Users will occasionally come to a page that doesn't exist on your site, either by following a broken link or typing in the wrong URL. Having a custom 404 page30 that kindly guides users back to a working page on your site can greatly improve a user's experience. Your 404 page should probably have a link back to your root page and could also provide links to popular or related content on your site. You can use Google Search Console to find the sources of URLs causing "not found" errors31.

QUOTE: “The amount of expertise, authoritativeness, and trustworthiness (E­A­T) that a webpage/website has is very important. MC quality and amount, website information, and website reputation all inform the E­A­T of a website. Think about the topic of the page. What kind of expertise is required for the page to achieve its purpose well? The standard for expertise depends on the topic of the page.” Google Search Quality Evaluator Guidelines 2017


KISS does not mean boring web pages. You can create stunning sites with smashing graphics – but you should build these sites using simple techniques – HTML & CSS, for instance. If you are new to web design, avoid things like Flash and JavaScript, especially for elements like scrolling news tickers, etc. These elements work fine for TV – but only cause problems for website visitors.
Inclusion in Google's search results is free and easy; you don't even need to submit your site to Google. Google is a fully automated search engine that uses web crawlers to explore the web constantly, looking for sites to add to our index. In fact, the vast majority of sites listed in our results aren't manually submitted for inclusion, but found and added automatically when we crawl the web. Learn how Google discovers, crawls, and serves web pages.3
While Google is on record as stating these quality raters do not directly influence where you rank (without more senior analysts making a call on the quality of your website, I presume?) – there are some things in this document, mostly of a user experience nature (UX) that all search engine optimisers and Webmasters of any kind should note going forward.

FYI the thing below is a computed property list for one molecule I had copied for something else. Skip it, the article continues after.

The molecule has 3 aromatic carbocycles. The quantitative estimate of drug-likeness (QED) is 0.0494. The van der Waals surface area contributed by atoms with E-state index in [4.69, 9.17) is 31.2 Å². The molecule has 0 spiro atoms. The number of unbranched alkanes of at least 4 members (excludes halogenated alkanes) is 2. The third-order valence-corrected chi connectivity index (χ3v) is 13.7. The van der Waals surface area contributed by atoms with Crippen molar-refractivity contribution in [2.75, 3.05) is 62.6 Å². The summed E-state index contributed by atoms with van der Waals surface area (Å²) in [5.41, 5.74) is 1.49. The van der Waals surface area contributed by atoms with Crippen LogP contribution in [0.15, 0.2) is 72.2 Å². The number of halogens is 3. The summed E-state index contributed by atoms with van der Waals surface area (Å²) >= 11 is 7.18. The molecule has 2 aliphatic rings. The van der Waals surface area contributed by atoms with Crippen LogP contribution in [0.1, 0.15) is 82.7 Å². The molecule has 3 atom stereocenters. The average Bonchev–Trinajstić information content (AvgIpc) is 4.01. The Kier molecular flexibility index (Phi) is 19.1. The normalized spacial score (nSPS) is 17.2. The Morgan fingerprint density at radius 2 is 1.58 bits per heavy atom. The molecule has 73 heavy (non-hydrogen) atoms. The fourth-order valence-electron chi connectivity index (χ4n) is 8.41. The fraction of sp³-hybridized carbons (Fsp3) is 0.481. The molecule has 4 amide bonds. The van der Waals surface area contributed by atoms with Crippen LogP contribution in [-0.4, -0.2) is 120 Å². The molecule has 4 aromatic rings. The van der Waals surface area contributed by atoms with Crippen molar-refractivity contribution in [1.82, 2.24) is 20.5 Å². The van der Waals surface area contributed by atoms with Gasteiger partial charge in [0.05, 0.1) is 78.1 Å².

Search engine optimization (SEO) is often about making small modifications to parts of your website. When viewed individually, these changes might seem like incremental improvements, but when combined with other optimizations, they could have a noticeable impact on your site's user experience and performance in organic search results. You're likely already familiar with many of the topics in this guide, because they're essential ingredients for any web page, but you may not be making the most out of them.
I’ve always thought if you are serious about ranking – do so with ORIGINAL COPY. It’s clear – search engines reward good content it hasn’t found before. It indexes it blisteringly fast, for a start (within a second, if your website isn’t penalised!). So – make sure each of your pages has enough text content you have written specifically for that page – and you won’t need to jump through hoops to get it ranking.

An SEO expert could probably use a combination of AdWords for the initial data, Google Search Console for website monitoring, and Google Analytics for internal website data. Then the SEO expert can transform and analyze the data using a BI tool. The problem for most business users is that's simply not an effective use of time and resources. These tools exist to take the manual data gathering and granular, piecemeal detective work out of SEO. It's about making a process that's core to modern business success more easily accessible to someone who isn't an SEO consultant or expert.
Hi Claire, you’re welcome. It depends. If the keyword seems like a Featured Snippet would make sense (for example, it’s a term that could use a definition or there’s a list of steps or tips), I’d still try snippetbait. One other thing I’d keep in mind is that Featured Snippets tend to float in and out. For example, the keyword “how to get more subscribers on YouTube”. That featured snippet tends to appear (with us ranking in it) and disappear on a weekly basis. Just Google testing stuff out.